THERE were increased calls yesterday for a total ban on professional

boxing, following the ringside collapse of American boxer Gerald

McClellan at WBC super-middleweight title fight. His opponent, the

British boxer Nigel Benn, hinted he might quit the sport.

Among those demanding a ban was Mr Sam Galbraith, a neurosurgeon and

the Labour MP for Strathkelvin and Bearsden.

''How many more people have to die or be maimed before we call a

halt?'' asked Mr Galbraith, who made a special study of head injuries to

boxers when he worked as a neurosurgeon at the Southern General

Hospital, Glasgow.

''Surely in a civilised society this sort of assault cannot

continue,'' he said. ''Medical back-up is all very well, but it really

comes in too late. The purpose of boxing is to inflict brain damage,''

he said.

Although speaking against Labour Party policy, Mr Galbraith called

upon the Government to act against professional boxing.

''All it requires is the political will to do it. The Government, with

all its other problems, does not want to get into something like this --

MPs would rather bring in bills about animals than humans,'' he said.

The contest, in which Benn put McClellan down for the full count in

round 10 of a brutal contest, has reopened the debate about safety in


Although tighter medical controls have been introduced in recent years

-- two doctors, an anaesthetist, two para-medic teams, and an ambulance

were standing by at Saturday's fight -- some medical experts believe

that the only way to ensure boxers' safety is to ban the professional


Mr Galbraith did not call for a ban on amateur boxing, pointing out

that not only did it produce many social benefits, but it was also far

more rigorously controlled.

McClellan, 27, had been expected to beat Benn, 31. Since September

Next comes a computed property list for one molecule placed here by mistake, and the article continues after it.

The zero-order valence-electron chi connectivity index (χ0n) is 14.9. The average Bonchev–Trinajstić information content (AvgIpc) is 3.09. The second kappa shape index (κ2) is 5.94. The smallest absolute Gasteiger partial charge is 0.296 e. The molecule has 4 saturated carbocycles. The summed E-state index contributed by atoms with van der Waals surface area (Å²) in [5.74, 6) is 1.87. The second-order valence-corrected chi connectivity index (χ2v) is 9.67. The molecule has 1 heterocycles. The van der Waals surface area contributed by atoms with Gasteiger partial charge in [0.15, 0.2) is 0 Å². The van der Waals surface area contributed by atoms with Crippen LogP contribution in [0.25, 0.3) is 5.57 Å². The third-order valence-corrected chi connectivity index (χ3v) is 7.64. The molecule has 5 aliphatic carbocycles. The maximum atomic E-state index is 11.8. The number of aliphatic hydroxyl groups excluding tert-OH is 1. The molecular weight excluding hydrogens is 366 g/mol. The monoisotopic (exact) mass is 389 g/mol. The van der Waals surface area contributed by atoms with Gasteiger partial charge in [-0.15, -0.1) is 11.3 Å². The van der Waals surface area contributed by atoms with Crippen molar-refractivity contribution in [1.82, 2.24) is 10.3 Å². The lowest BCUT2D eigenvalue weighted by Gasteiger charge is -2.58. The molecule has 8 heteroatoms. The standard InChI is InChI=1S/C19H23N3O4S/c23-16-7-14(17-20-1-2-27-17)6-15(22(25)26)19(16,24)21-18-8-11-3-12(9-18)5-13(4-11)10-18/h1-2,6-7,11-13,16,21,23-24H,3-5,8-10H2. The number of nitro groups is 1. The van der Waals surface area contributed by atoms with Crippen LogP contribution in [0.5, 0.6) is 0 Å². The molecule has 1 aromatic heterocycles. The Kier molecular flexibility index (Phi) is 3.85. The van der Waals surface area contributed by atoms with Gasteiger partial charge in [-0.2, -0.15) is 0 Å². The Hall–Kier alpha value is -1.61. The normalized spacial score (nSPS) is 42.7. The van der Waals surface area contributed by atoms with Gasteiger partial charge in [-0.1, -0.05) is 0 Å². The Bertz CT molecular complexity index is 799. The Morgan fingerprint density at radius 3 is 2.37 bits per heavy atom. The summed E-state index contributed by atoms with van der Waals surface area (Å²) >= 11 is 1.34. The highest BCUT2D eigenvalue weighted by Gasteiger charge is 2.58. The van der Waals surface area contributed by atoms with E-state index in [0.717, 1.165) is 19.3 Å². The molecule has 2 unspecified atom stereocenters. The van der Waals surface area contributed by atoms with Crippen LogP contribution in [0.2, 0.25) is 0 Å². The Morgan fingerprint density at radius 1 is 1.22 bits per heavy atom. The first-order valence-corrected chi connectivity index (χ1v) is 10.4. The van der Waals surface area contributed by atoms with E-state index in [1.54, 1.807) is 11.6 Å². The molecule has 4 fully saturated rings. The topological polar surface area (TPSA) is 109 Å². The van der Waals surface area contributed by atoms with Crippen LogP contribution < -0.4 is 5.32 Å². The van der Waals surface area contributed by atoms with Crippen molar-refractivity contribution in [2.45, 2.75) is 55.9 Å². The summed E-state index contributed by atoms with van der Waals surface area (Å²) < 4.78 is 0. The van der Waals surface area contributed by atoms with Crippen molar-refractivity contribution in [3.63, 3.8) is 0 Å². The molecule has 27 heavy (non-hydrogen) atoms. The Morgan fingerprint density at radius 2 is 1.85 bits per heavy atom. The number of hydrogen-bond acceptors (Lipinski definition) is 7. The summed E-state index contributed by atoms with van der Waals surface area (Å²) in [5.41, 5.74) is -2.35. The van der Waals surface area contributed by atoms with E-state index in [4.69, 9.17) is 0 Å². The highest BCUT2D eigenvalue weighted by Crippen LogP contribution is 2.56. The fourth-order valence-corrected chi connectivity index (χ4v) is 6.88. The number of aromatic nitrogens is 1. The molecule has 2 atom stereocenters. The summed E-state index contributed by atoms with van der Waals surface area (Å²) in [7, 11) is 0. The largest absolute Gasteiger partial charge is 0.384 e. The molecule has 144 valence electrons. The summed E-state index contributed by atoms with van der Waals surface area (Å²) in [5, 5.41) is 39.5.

1990, McClellan had completed only 10 rounds in a total of 14 fights, as

he knocked over a succession of opponents in the early rounds,

demonstrating his impressive punching power.

A 12,000 capacity crowd in the London Arena on the Isle of Dogs, in

London's Docklands, saw McClellan slump on his haunches and then slip

flat on his back. He was given oxygen, his neck was put in a brace, and

injections were administered, and then taken to the Royal London

Hospital's trauma unit.

Yesterday, neurosurgeon John Sutcliffe, who spent much of the night

operating to remove a blood clot from McClellan's brain, said the boxer

had a ''good chance'' of surviving.

He told a news conference at the Royal London Hospital: ''It would be

fair to say he is stable, but things could take a change for the better

or worse over the next 48 hours.''

Mr Sutcliffe, who is a member of the British Boxing Board of Control

committee which is due to report on better medical care for fighters

later this year, said he did not believe boxing should be banned.

But he added: ''I wondered at the end of the first round if Nigel Benn

was going to be the candidate I would be seeing.''

Among the audience at Saturday night's fight was the former British

boxer Michael Watson who suffered a similar injury almost four years ago

in a fight with Chris Eubank. He is only partially recovered and is

confined to a wheelchair.

Benn was also given a medical examination after the fight. Yesterday,